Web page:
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Deal with tension problems in a systematic way?

  • #1
Something about tensions throws me off. I can never seem to get tension problems.
A freight train consists of 250 cars each of mass 64 metric tons. The acceleration of the train is a=0.043m/s2. What is the tension in the coupling that holds the first car to the locomotive? the last car? Ignore friction.

Here's a little diagram.

[___]---[___]---[___]---[___]---[___]\ ----->a


Let me treat the last car first. The free body diagram looks like this:
O-------> T
T=ma=2.75x10^3 N
Correct?

On the first car we have (ignoring normal force and weight, which cancel out),

<-----O----->
Right? Since the car pulls on the car behind it, the car behind it pulls on it. And the locomotive pulls on the first car is the forward direction.
If you treat the train as a whole, the net force is 6.88x10^5 N in the direction of a.
Considering the front boxcar,
T1 - T2=Fnet=ma
a is known, m is known, Fnet is known
T2 must be sufficiently large to accerelate the remainder of the train of mass M by a. So
T1=a(m+M)
T1=6.88x10^5 N since m+M is the total mass of the train

Is my work ok? Can you give me some advice on how to deal with tension problems in a systematic way?
Thanks.
 
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Answers and Replies

  • #2
HallsofIvy
Science Advisor
Homework Helper
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You say "A freight train consists of 250 cars each of mass 64 metric tons." Can we assume that does NOT include the locomotive?

Assuming that, the cars behind the locomotive have a mass of
250(64)= 16000 metric tons= 1.6 x 106kg. Since "F= ma", in order to accelerate them at a=0.043m/s2, we must have
F= 1.6 x106* 4.3 x 10-2= 6.88 x 104 Newtons. The only way to do that is for the locomotive to pull them so that is the tension in the first coupling.

Now, can you calculate the tension in the coupling between the first and second cars?
 
  • #3
HallsofIvy
Science Advisor
Homework Helper
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And if you can do that, can you calculate the tension on the coupling between the first and second cars?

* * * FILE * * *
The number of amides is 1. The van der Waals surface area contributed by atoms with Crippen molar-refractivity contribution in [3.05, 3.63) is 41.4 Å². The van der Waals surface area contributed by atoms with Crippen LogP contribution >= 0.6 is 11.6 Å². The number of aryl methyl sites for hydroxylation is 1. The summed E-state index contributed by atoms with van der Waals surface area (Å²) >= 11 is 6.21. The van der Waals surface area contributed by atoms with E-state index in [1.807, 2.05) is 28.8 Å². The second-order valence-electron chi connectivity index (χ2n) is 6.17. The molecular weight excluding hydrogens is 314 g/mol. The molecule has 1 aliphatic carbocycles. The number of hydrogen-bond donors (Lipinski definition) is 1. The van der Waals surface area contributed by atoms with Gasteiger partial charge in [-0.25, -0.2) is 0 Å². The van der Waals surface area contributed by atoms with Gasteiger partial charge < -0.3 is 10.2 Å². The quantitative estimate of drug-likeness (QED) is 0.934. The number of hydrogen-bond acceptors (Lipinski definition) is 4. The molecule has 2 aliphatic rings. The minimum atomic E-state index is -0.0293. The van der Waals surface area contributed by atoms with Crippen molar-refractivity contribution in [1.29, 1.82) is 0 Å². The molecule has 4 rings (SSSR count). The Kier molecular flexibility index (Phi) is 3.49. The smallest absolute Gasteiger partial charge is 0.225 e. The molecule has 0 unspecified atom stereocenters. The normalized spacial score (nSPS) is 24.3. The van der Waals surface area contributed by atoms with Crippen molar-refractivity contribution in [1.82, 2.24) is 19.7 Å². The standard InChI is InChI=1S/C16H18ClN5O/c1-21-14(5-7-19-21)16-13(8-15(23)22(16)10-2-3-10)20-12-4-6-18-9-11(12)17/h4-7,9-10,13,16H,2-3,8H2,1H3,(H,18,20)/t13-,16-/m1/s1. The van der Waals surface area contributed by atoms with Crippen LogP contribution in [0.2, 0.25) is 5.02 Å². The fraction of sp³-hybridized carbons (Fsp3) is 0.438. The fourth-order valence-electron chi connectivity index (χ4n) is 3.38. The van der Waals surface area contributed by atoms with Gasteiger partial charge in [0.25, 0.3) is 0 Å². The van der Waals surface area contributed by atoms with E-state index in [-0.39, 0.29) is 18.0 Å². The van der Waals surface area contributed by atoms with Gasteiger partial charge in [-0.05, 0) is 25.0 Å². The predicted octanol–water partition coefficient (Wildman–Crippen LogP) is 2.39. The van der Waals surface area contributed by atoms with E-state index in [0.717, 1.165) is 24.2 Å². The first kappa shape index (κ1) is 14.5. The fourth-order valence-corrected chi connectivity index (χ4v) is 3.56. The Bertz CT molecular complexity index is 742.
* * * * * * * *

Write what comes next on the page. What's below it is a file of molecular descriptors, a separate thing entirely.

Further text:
How about between the last and next to last cars?
 
  • #4
Yes. It does not include the locomotive.

Sure.

[___]---[___]---[___]---[___]---[___]\ ----->a

I prefer general cases.
So I consider the nth car on a train of N cars. I want to find the tension in the cable connecting the nth car with the (n-1)th car.

Force diagram:

<------[__n__]---------> T2
T1

The mass of the car is m.
a is the acceleration of the car. It is also the acceleration of the train.
Fnet on n=ma=T2-T1
-T1 provides the acceleration of the N-n cars of mass m(N-n) behind n.
So T1=ma(N-n)
So T2=ma(N-n+1).
This result gives me the same answers I obtained before when I use N=250, n={250,1}.
 
Last edited:
  • #5
That one was ok.
How about this one?

Two blocks slide down a ramp making an angle P with the horizontal. They are tied together by a string. They have coefficients of friction uk1 and uk2. What is a? What is T?

|\
|.\[m2]
|..\ \
|...\ \
|....\ \
|.....\[m1]
|......\
|.......\

Nice diagram, huh?

Now on m1 we have,

<----- force of frition uk1(m1)gcosP
<----- force of tension T
-----> force of gravity (m1)gsinP

On m2 we have,

<----- force of frition uk2(m2)gcosP
-----> force of tension T
-----> force of gravity (m2)gsinP

(m2)(a2)= -uk2(m2)gcosP + T + (m2)gsinP
(m1)(a1)= -uk1(m1)gcosP - T + (m1)gsinP
I can conclude that T is the same for both equations since there is only one rope. Can I conclude that a1=a2? If so, how do I show that a1=a2? I often get in trouble with my problems because I assume things rather than showing them.
 

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